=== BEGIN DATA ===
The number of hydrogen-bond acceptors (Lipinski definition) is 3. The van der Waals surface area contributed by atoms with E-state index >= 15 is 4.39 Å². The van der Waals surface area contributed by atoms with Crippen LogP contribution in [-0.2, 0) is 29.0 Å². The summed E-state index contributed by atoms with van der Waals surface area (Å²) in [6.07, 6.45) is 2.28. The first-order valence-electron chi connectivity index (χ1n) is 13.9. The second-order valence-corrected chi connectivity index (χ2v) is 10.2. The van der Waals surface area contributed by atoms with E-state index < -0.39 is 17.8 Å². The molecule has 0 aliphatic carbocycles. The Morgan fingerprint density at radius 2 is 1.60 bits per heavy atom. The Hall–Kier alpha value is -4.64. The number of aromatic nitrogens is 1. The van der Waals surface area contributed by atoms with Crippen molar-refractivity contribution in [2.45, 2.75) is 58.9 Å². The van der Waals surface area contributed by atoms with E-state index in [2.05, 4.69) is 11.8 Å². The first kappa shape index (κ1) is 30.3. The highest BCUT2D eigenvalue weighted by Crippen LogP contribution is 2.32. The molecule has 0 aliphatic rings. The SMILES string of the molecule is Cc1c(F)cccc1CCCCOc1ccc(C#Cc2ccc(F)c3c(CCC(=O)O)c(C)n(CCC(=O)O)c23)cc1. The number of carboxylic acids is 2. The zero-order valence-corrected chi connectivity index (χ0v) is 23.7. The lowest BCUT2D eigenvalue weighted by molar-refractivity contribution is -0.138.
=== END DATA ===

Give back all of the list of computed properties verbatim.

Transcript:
The number of hydrogen-bond acceptors (Lipinski definition) is 3. The van der Waals surface area contributed by atoms with E-state index >= 15 is 4.39 Å². The van der Waals surface area contributed by atoms with Crippen LogP contribution in [-0.2, 0) is 29.0 Å². The summed E-state index contributed by atoms with van der Waals surface area (Å²) in [6.07, 6.45) is 2.28. The first-order valence-electron chi connectivity index (χ1n) is 13.9. The second-order valence-corrected chi connectivity index (χ2v) is 10.2. The van der Waals surface area contributed by atoms with E-state index < -0.39 is 17.8 Å². The molecule has 0 aliphatic carbocycles. The Morgan fingerprint density at radius 2 is 1.60 bits per heavy atom. The Hall–Kier alpha value is -4.64. The number of aromatic nitrogens is 1. The van der Waals surface area contributed by atoms with Crippen molar-refractivity contribution in [2.45, 2.75) is 58.9 Å². The van der Waals surface area contributed by atoms with E-state index in [2.05, 4.69) is 11.8 Å². The first kappa shape index (κ1) is 30.3. The highest BCUT2D eigenvalue weighted by Crippen LogP contribution is 2.32. The molecule has 0 aliphatic rings. The SMILES string of the molecule is Cc1c(F)cccc1CCCCOc1ccc(C#Cc2ccc(F)c3c(CCC(=O)O)c(C)n(CCC(=O)O)c23)cc1. The number of carboxylic acids is 2. The zero-order valence-corrected chi connectivity index (χ0v) is 23.7. The lowest BCUT2D eigenvalue weighted by molar-refractivity contribution is -0.138.